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On Laundry

Sunday, 10 March, 2013

The most important idea within my theory of laundering textiles is detergent is largely unnecessary. If you are using an old school “1x loader” upright domestic washer, you might stand to use roughly 50% of the amount of detergent indicated on the packaging. The action of the water, the agitation, does almost all of the work. The primary deodorizing, aside from the removal of actual filth,  is accomplished by the temperature of the water which should be over 140 degrees for most natural fabrics.

Because the action of water is so critical in the cleaning of textiles, catalyzing the water is far more important than the addition of synthetic animal fat. The primary purpose of detergent is to impart an additional odor: flowers, berries, cinnamon or vanilla, something innately artificial that is focus grouped to impart the idea of clean.

Even more important than the chemicals used, is the device.

My dedication to coin-op laundries is not merely a product of my relative frugality. The washateria offers the big, upright front-loading commercial washing machines which shall make you spit at those sissy-ass upright household “washers”. In the better joints, you will find upright washers with heavy-soil mode, typically for an additional fee. Always use the heavy-soil mode for anything not better hand washed.

Heavy-soil mode runs an additional pre-wash. When you see the brown or grey water produced by this first wash, which then drains away before the conventional wash begins, you will understand just how filthy your domestic textiles have been all these years.

A load of laundry is presumed to be 10 lbs of textile. Volume doesn’t enter into it. If you bother weighing your laundry you may be surprised at just how little 10 lbs actually is. The commercial-grade upright washers can be found in the laundries with capacities of 2x to 10x, that is that many loads washed at once.

For whites, I use a quarter-cup per four loads of washing soda and a scoop of oxygenated cleaner for the pre-wash and a quarter-cup per four loads of soda, one-eighth cup of chlorine bleach and two-scoops of oxy. for the conventional cycles. You will note there are no detergents mentioned. For sparkling whites, the kind of whites that make older women presume this bachelor is married or something similar, this is all you need.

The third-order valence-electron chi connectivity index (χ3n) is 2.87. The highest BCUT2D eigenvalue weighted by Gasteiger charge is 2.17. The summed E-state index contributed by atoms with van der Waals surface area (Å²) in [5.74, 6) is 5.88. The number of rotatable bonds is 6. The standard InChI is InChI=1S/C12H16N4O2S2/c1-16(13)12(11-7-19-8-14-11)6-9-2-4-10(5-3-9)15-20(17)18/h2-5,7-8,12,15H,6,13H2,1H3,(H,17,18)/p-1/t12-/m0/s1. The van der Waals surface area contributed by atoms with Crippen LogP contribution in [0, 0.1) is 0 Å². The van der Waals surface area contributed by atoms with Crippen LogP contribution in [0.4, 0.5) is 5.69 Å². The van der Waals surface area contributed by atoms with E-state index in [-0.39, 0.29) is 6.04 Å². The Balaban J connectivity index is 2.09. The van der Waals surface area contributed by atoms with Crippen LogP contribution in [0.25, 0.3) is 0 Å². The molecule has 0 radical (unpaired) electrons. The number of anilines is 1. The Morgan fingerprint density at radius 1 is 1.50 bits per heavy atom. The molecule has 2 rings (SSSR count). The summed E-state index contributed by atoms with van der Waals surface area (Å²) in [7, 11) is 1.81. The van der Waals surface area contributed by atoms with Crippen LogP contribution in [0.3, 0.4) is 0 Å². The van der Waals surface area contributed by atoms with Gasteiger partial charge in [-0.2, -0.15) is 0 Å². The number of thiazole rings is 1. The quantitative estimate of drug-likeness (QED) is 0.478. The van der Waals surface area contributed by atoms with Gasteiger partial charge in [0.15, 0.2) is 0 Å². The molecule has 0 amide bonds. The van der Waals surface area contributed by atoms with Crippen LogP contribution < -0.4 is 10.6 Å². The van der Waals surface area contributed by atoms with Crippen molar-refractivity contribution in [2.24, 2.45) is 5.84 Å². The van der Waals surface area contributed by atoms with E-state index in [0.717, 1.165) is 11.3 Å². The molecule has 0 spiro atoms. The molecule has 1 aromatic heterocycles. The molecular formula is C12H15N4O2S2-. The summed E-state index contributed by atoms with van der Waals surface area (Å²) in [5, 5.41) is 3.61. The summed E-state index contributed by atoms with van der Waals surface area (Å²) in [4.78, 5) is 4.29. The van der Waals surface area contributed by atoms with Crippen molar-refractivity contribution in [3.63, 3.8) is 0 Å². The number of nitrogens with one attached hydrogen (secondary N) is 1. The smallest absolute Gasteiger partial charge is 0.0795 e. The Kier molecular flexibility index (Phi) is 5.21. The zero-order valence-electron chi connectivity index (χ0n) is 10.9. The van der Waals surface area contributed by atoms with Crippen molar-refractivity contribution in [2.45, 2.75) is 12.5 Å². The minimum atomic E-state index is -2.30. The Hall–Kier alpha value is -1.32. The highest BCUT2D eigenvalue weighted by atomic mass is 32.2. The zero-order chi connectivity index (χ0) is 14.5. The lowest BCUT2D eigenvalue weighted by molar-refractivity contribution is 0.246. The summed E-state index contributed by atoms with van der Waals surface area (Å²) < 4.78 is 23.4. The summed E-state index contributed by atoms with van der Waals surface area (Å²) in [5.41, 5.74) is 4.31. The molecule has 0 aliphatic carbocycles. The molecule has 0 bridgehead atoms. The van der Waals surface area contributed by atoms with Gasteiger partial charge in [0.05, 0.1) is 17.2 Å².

Whites are to be washed in hot water. This water should be a minimum of 140 degrees at the tap. All laundry is to be rinsed in cold water.

In lieu of conventional synthetic fabric softener, or to provide an additional degree of deodorizing for particularly soiled items, use white vinegar, also a quarter-cup per load in the rinse cycle. The acidity works wonders, but is not so strong as to remain in your textiles after drying.

For especially heavy soil, including but not limited to clothing worn close to the body for extended periods of time (days or weeks), items soiled with animal, including human, waste, heavy mold or the produce of an insect infestation, don’t mess around with grocery store items. The product to use is a bioextractor. Common household cleaners are not intended to address this degree of filth. I am loyal to Get Serious! brand, recommended by a veterinarian long ago and available at larger pet stores such as Petco. Information is difficult to find for this application. Use a half-cup per load in lieu of detergent with no other products, and after a water-only, heavy-soil preliminary cycle. Then run a second full wash as normal. Vinegar in the rinse is not strictly required, but recommended. The results can be shocking.

Pre-treat stains with a thin washing-soda paste. Get Serious may be used as a pre-treat for appropriate stains.

For non-white items, that is lighter items or things likely to be damaged by chlorine bleach, the protocol is the same, save the introduction of chlorine bleach. You may use a bioextractor on items which are not color fast without ill effect.

In the event you use an old-style upright “1x” washer, a up to a single dose of detergent should be used. The agitation cycle on these machines are simply not effective.

Always defer to instructions on the label for water temperature and cycles.

To dry, be certain to place no more than 2x loads in a conventional commercial dryer. Household washer-dryer sets are typically well matched, but in a coin-laundry or other commercial environment you must be certain the textiles have enough room to tumble around. The failure of the machine to dry clothing in a timely fashion is not a failure of the device so much as a sign of overloading. When well loaded such items as dryer sheets are not required. Dryer sheets primarily serve the function of imparting odor and a synthetic lipid to textiles. All textiles should be dried until they are warn to the touch and not damp in any way. Ideally the use of medium heat for an extended period of time, over 40 minutes will yield the best results with regard to static and softness, but are you so patient?

The initial harshness of synthetic-lipid-free clothing and towels is a function of being well dried and stored. This dissipates within minutes of use.

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